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Department
Religious Studies
Course
RELIGST 1B06
Professor
Hannah Holmes
Semester
Fall

Description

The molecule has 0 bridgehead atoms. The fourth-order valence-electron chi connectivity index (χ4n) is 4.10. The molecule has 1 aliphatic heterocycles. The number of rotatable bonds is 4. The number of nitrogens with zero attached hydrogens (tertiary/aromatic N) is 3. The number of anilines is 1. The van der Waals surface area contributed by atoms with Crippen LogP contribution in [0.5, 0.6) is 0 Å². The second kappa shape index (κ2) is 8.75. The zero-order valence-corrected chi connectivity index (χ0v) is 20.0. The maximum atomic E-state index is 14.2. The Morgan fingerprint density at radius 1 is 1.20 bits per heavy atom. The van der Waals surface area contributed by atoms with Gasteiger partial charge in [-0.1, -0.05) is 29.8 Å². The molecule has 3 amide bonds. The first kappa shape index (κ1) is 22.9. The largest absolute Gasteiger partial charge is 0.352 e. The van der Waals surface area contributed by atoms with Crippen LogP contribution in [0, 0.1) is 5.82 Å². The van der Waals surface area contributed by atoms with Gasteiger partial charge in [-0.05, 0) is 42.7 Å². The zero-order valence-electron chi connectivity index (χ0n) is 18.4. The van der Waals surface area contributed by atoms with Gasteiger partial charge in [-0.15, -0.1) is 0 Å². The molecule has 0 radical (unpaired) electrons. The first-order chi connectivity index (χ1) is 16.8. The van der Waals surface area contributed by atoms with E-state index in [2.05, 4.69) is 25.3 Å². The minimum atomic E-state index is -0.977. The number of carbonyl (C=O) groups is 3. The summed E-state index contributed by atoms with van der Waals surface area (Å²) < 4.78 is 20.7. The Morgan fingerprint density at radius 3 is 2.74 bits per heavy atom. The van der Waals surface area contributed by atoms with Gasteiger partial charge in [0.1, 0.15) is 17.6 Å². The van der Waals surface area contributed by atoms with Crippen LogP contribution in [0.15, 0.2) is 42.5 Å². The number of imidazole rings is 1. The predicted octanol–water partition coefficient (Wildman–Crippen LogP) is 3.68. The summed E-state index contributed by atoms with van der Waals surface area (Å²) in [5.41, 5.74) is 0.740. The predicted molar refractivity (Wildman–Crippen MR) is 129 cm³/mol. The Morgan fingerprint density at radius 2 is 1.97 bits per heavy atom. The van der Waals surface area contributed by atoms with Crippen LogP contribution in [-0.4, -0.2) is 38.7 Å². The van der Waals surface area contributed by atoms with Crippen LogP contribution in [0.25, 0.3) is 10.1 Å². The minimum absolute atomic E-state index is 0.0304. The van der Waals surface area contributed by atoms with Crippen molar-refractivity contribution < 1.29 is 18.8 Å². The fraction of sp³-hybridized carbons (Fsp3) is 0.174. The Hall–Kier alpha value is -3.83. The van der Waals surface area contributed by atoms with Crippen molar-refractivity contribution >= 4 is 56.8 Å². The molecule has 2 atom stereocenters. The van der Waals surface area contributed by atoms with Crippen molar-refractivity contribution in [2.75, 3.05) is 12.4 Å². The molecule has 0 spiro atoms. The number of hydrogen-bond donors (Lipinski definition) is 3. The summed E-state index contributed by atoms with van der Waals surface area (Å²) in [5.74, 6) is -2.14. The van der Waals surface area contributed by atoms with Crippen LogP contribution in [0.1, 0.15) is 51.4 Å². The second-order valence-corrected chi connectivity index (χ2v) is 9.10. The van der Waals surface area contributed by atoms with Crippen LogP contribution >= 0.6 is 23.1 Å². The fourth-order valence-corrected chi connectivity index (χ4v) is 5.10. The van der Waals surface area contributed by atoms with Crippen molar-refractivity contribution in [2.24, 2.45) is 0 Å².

LOVE FOR GOD We should focus on repenting and loving one another and loving God To be Christian one must have faith in the existence of God One shows their faith through conduct and affirmation of doctrine To give thanks to God for sacrificing His only son so that our sins can be forgiven We love God because He is our creator, but also for saving us from our sins for all eternity LOVE FOR ONE’S NEIGHBOUR Jesus places emphasis on forgiveness more than any other religion Jesus commands that we forgive and accept our enemies as well as our friends SPIRITUAL VS. POLITICAL KINGDOM Spiritual Through traditional Christian events, we are able to bond with our families and friends and build a community. We are able to rejoice about the good news together and celebrate our love for God. Forgiveness, atonement and loving others Political Christianity has to face the non-spiritual elements used at present day on a worldwide scale, of their traditional events. But they must also face pluralism today as well. With today’s multicultural world, people of all ethnicities may believe in more than one element of more than one religion. Christians must recognize this as today’s reality and accept it. Historically, and possibly currently, Christians accused individuals of other religions, of their denial of the existence of Jesus. Christians accused other religions of simply being a part of the Christian religion if only they acknowledged Jesus. This is not very Christian of them if they did not accept and respect the differences of other religions. EARLY CHRISTIAN BELIEF AND HISTORY MISSIONARY COMPONENT Christianity is one of the world’s greatest missionary religions (travelling around, talking to people and getting them to join) Concerned about other humans Started as a Jewish sect and grew to a Christian movement Judaism not a missionary religion; do not go out to convert PENTECOST Marks the emergence of the Church as a missionary movement with a message for all people. Occurs on the 50th day after Easter, commemorating the day when Jesus’ followers experienced the Holy Spirit and the ability to preach and be understood in different languages. On this day the descendents sat together and decided what to do after Jesus’ death. They knew many languages so they went out and shared the good news Marks the Jewish festival Shavouth, the Feast of Weeks ALL ROADS LEAD TO PAUL Principal figure to shape the direction of the early church (master coordinator of Christianity) He was a Pharisee from the Diaspora, from the Jewish community in Tarsus He wrote letters (liturgical blessings and questions of theology) before the gospels were written JEWISH AND GENTILE CHRISTIANITY Paul had a vision of the post- resurrection Jesus Paul refers to himself as the apostle of the gentiles (non-Jew) In order to follow Jesus, NO circumcision and dietary laws needed He says that salvation is obtained through faith of Jesus as the Messiah or Christ This frees people of bondage of the Law of Moses CHRIST: AS REDEEMER (from sin and death (not hell)) Paul states that people are not saved through morally correct action, but through trusting faith Liberation of human’s sinful nature, as human beings are inherently self-willed and sinful, is what God intended by sending Jesus to die a self-sacrificing death From Paul’s context, we accept Jesus as a Redeemer from sin. Sin leads to death, so there is a connection between the two. Accepting Jesus as our redeemer we get life. THE STRUCTURE OF THE NEW TESTAMENT Text: pp. 203-213 PERSPECTIVES ON THE CHRISTIAN BIBLE Christian literature demonstrates the existence of a community of faith that preached the message of Jesus as the risen Lord. Each gospel in the New Testament comes from an author with a particular interpretation and an intended readership. INERRANCY Perspective that the bible does not contain error (infallible). Translated without error How? The bible is believed to be of divine revelation, transformation from divine LITERALISM Accepting each incident and speech as actually occurring Stories not just metaphors for life If were puts truth of religion into question If doubt it maybe doubting authority of religion; fundamental perspective HISTORICAL-CRITICAL Analytical approach Not looking to criticize but critically analytical GOSPELS IN FOCUS Mark, Matthew, Luke and John are called evangelists; people who proclaim the good news Gospel means “Good news”. It is a German word. The good news is that the Messiah is coming. It is a cosmic headline. It is referred to German and Greek: Evangellion. 190 CE: The gospel of Peter says that Jesus was not resurrected and was not sent to heaven. This is similar to the Islamic view. The Gospels are a sacred biography of Jesus’ life from an academic perspective. MARK (WINGED LION) Lion – courage, monarchy Written 65-70CE Shortest gospel Describes Jesus’ adult career and activities, not birth Stresses Jesus actions over his teachings Destruction of temple in 70 CE Begins with Jesus’ baptism by John who is preaching “like a lion roaring” The 12 disciples are chosen. With them he heals and teaches He disputes with religious authorities and Judas Celebrates Passover with his disciples the night before his crucifixion Does not deny that he is the king of the Jews and offers no defense Executed in 33 CE Before the beginning of the Sabbath he is placed in a tomb, sealed by a large stone Three women find the stone rolled away and his body missing A figure appears to them and informs them that Jesus will meet the disciples SAVIOUR OF THE GENTILES Jesus heals, teaches and challenges the priorities of Jewish religious authority Launches his ministry in the Galilee region proclaiming that the Kingdom of God is at hand Jesus heals on the Sabbath and picks grain, declaring the Sabbath is made for the people This possibly means that the Kingdom of God and the good news is made for the people, including gentiles, the non Jews, not just strictly for Jewish people APOCALYPTIC URGENCY The ending of the world, or an end to something The righteous of the nation will possess the earth Either by an eternal Messianic kingdom on earth, or temporary blessedness here and eternal blessedness hereafter MATTHEW (WINGED ANGEL) Angel - Jesus’ Incarnation and Christ’s human nature Written 75-80CE Infancy story. Angel comes to Mary and says she is going to have a son (Jesus) Talks about the supernatural power of Jesus King Herod being worried about his birth so he orders to kill every Jewish infant Angel warns Mary and Joseph. Tells them to escape from Egypt. PROMISED MESSIAH OF ISRAEL Emphasis on Jesus as saviour of Jews, therefore Jewish readership with claim of his messiahship He wants Jews to live up to ideals already present in their tradition Places ethics before tradition and challenges traditional interpretations SUPREME TEACHER OF TORAH Focuses on teachings (supreme teacher of Torah) Scholars claim Matthew’s narratives were generated by existing Hebrew texts Matthew lists Hebrew passages out of their earlier context and finds their new meaning Conservative Christians claim that the words were placed there earlier on in the Hebrew scripture by God Thus, at the time of Jesus, the words had meaning and were divinely intended for them all along Ie. Like Moses, Jesus goes into the desert for a personal spiritual encounter (40 days and nights) Matthew opens gospel by giving genealogy of Jesus as the descendent of King David in a lineage that runs through Joseph, husband of Mary Mary was pregnant with Jesus before Joseph married her. Child is fathered by Holy Spirit rather than Joseph. Ie. thpasses genealogy Matthew quotes 7 chapter of Isaiah “Behold, a virgin shall conceive and bear a son, and his name shall be called Emmanuel (means “God with us”) Context earlier time was Isaiah’s advice to King Ahaz, not to join the coalition against the Assyrians, who were the principal world power of the day LUKE (WINGED OX) ~85 CE Winged Ox - symbol of strength, sacrifice and service Jesus as savior of temple Greek audience Including events before the adult baptism and ministry of Jesus Contains visions and portents anticipating the birth of John the Baptist and the birth of Jesus Pilate declares Jesus innocent of any crime but then yields to mob pressure to have him crucified. Talks about signs, experienced manifestation Few references. More statements made by Jesus himself. SAVIOUR OF THE GENTILES Luke used omens, portents and declarations that strengthened Jesus as the long awaited Messiah Jesus born into his role and destined for it unlike mark’s gospel. CONCERN FOR POOR, WOMEN, OUTCASTS Disciples were peasants from rural Galilee Their teacher gave them hope that low status, marginalized people (poor, sinners, Samaritans, women etc.) had a place in God’s plan Expected not to have to wait long for the end of the age and have the glorious return of their teacher “LUKE-ACTS” New Testament: Acts of the Apostles Luke’s sequel to his gospel Acts2: disciples gathered at Shavouth Shavouth (Same day as Christian Pentecost). 7 weeks after Passover, in which Jesus is executed CHURCH = CONTINUATION OF LIFE OF JESUS Apostles merge and teach Church bring unity to everyone to practice once learning the good news More structure and concrete place to teach the ‘masses’ JOHN (EAGLE) ~90-100 CE Eagle represents Jesus’ ascension, Christ’s divine nature looking directly into eternity without flinching for salvation Starts with eternal overview of Jesus the logos Higher level of theology than the three ‘terrestrial’ synoptic gospels JESUS AS ETERNAL DIVINE SON OF GOD He writes “Jesus is the Messiah, the Son of God, and through believing you may have life in his name” (John 20:30-1) NOT “SYNOPTIC” Synoptic: Greek meaning viewing together Matthew, Mark and Luke have a lot in common – they are referred to as synoptic gospels They have a unified perspective (suggested that Matt/Luke used Mark as a primary source) John has a different direction John’s gospel is a major theological essay His purpose is to provide cosmic significance as well as a story INCARNATION John says about “logos” a “word”. It represents the idea that God can create the world with his word, command the world through his word and redeem the world through his word. John declares that Jesus is the incarnation of the divine word, which means the logos became flesh and dwelt among us. Eternal divine purpose became a personal presence in human form John’s Jesus is the definitive link between God and humanity THE TWO-DOCUMENT THEORY Q (QUELLE = SOURCE) Scholars believe that Mark is the source for Matthew and Luke (that have overlapped material) and that there is another source for Matthew and Luke which Mark did not use. The source is called ‘Q’. th It is a hypothetical document which has never been discovered. 19 century German New Testament Scholars made the assumption NEW TESTAMENT – ACTS, EPISTLES, REVELATION ACTS - Luke and Acts are connected thematically. Understood to have same author LUKE PART II – Second part to Luke’s gospel - Describes early history of Church EPISTLES (LETTERS) The letters written by Paul (the first Christian literature) In Paul’s letter he is correcting people, disciplining, and regulating traditions PAULINE EPISTLES = EARLIEST WRITINGS REVELATION (100 CE) Sometimes called the Apocalypse of John Highly visionary Allegorical discussion of domination and hopeful destruction of Rome Mark of the beast refers to Emperor Nero according to scholars CONCLUSION: CONSENSUS 1. BIRTH (4 BCE) - by Mary the virgin; fathered by the Holy Spirit RAISED IN NAZARETH - due to the Exodus from King Herod in Egypt BROTHER JAMES PIVOTAL IN EARLY CHURCH (50’S AND 60’S CE) Jesus’ brother James was one of the leaders of the Apostles 2. THE BAPTISM OF JESUS Occurred in adulthood by John the Baptist Personal decision rather than when an infant is baptized without conscientiousness 3. BAPTIST MESSAGE (OVERLAPPING WITH JOHN’S?) John’s message was that Jesus would be even g